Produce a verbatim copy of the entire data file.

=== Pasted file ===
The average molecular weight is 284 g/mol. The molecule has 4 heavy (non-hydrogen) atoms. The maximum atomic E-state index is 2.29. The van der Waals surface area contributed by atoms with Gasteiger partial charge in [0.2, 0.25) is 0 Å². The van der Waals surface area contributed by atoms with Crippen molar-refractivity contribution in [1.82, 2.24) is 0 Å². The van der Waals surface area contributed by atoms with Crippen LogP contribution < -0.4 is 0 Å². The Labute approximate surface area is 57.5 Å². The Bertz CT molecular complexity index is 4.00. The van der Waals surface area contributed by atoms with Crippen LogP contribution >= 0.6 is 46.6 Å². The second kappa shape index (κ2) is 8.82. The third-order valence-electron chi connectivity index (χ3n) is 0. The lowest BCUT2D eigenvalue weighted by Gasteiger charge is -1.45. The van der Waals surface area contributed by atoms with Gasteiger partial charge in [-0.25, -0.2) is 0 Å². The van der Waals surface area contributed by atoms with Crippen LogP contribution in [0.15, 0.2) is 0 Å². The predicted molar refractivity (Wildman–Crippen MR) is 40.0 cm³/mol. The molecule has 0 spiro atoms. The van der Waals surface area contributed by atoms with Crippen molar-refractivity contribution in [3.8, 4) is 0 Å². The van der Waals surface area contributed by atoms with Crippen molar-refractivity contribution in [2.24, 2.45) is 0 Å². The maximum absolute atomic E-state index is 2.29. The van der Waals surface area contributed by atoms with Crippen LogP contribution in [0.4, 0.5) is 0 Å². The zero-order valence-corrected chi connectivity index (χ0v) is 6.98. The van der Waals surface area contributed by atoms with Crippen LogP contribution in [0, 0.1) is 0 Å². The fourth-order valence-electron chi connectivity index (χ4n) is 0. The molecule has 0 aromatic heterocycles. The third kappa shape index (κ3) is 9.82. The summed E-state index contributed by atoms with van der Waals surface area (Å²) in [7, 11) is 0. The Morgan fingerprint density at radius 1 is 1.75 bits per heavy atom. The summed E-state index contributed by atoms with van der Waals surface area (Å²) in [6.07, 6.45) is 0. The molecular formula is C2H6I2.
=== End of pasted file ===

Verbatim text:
The average molecular weight is 284 g/mol. The molecule has 4 heavy (non-hydrogen) atoms. The maximum atomic E-state index is 2.29. The van der Waals surface area contributed by atoms with Gasteiger partial charge in [0.2, 0.25) is 0 Å². The van der Waals surface area contributed by atoms with Crippen molar-refractivity contribution in [1.82, 2.24) is 0 Å². The van der Waals surface area contributed by atoms with Crippen LogP contribution < -0.4 is 0 Å². The Labute approximate surface area is 57.5 Å². The Bertz CT molecular complexity index is 4.00. The van der Waals surface area contributed by atoms with Crippen LogP contribution >= 0.6 is 46.6 Å². The second kappa shape index (κ2) is 8.82. The third-order valence-electron chi connectivity index (χ3n) is 0. The lowest BCUT2D eigenvalue weighted by Gasteiger charge is -1.45. The van der Waals surface area contributed by atoms with Gasteiger partial charge in [-0.25, -0.2) is 0 Å². The van der Waals surface area contributed by atoms with Crippen LogP contribution in [0.15, 0.2) is 0 Å². The predicted molar refractivity (Wildman–Crippen MR) is 40.0 cm³/mol. The molecule has 0 spiro atoms. The van der Waals surface area contributed by atoms with Crippen molar-refractivity contribution in [3.8, 4) is 0 Å². The van der Waals surface area contributed by atoms with Crippen molar-refractivity contribution in [2.24, 2.45) is 0 Å². The maximum absolute atomic E-state index is 2.29. The van der Waals surface area contributed by atoms with Crippen LogP contribution in [0.4, 0.5) is 0 Å². The zero-order valence-corrected chi connectivity index (χ0v) is 6.98. The van der Waals surface area contributed by atoms with Crippen LogP contribution in [0, 0.1) is 0 Å². The fourth-order valence-electron chi connectivity index (χ4n) is 0. The molecule has 0 aromatic heterocycles. The third kappa shape index (κ3) is 9.82. The summed E-state index contributed by atoms with van der Waals surface area (Å²) in [7, 11) is 0. The Morgan fingerprint density at radius 1 is 1.75 bits per heavy atom. The summed E-state index contributed by atoms with van der Waals surface area (Å²) in [6.07, 6.45) is 0. The molecular formula is C2H6I2.